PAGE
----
The band members say they are being sued after they challenged the trademark approval of the name they’ve used since the 60s
They first came to the public attention through a 1968 ITV comedy show Do Not Adjust Your Set.
Now over 50 years later, the group are still going – or more accurately, they would be if it wasn’t for a legal battle over their name.
The band, whose members are now in their seventies and eighties, say they discovered two years ago that “an entity” had registered their name as a figurative trademark without their consent or knowledge.
They are now challenging the decision to grant it, because it means they will never be able to record an album or perform a concert under their name again.
The surviving members – who are Rodney Slater, Roger Ruskin Spear, Neil Innes, “Legs” Larry Smith and Vernon Dudley Bohay-Nowell – say they are facing a lawsuit by the trademark owner who asserts the band does not own the name and that their attempt to win it back through the Intellectual Property Office (IPO) tribunal service is a fraudulent act.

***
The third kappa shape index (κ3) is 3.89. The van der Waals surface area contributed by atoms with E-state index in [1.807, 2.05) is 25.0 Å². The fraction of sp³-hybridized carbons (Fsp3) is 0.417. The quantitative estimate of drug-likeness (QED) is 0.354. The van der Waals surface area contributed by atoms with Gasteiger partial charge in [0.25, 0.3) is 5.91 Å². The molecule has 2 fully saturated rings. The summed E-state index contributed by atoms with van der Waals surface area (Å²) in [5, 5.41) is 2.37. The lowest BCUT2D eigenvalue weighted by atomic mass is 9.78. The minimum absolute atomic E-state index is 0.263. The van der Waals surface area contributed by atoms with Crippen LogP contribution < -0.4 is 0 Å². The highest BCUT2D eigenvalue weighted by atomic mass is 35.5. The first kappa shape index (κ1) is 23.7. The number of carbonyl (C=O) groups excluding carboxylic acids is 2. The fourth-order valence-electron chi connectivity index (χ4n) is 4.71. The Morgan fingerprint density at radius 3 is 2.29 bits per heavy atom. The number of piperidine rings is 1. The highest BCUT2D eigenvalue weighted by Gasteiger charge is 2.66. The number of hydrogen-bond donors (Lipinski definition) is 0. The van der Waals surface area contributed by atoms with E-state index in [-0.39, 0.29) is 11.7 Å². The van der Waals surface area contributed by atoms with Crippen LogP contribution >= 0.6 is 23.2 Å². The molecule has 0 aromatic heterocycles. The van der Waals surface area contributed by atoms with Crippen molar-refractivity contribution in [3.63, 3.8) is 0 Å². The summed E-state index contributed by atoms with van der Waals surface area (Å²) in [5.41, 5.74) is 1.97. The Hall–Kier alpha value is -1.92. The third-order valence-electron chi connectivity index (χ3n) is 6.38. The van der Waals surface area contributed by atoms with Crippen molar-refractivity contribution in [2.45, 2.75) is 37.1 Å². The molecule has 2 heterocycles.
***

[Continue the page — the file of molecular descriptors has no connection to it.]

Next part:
Rodney, 78, who played saxophones and other musical instruments and lives in Bedfordshire, told i: “It’s quite dreadful to go through this. It’s upsetting for everyone.
“It’s about the defining moments in your life, about your life’s work, that’s the distressing part.”
The group’s most successful single was a number five hit in 1968 called I’m the Urban Spaceman which was produced by McCartney.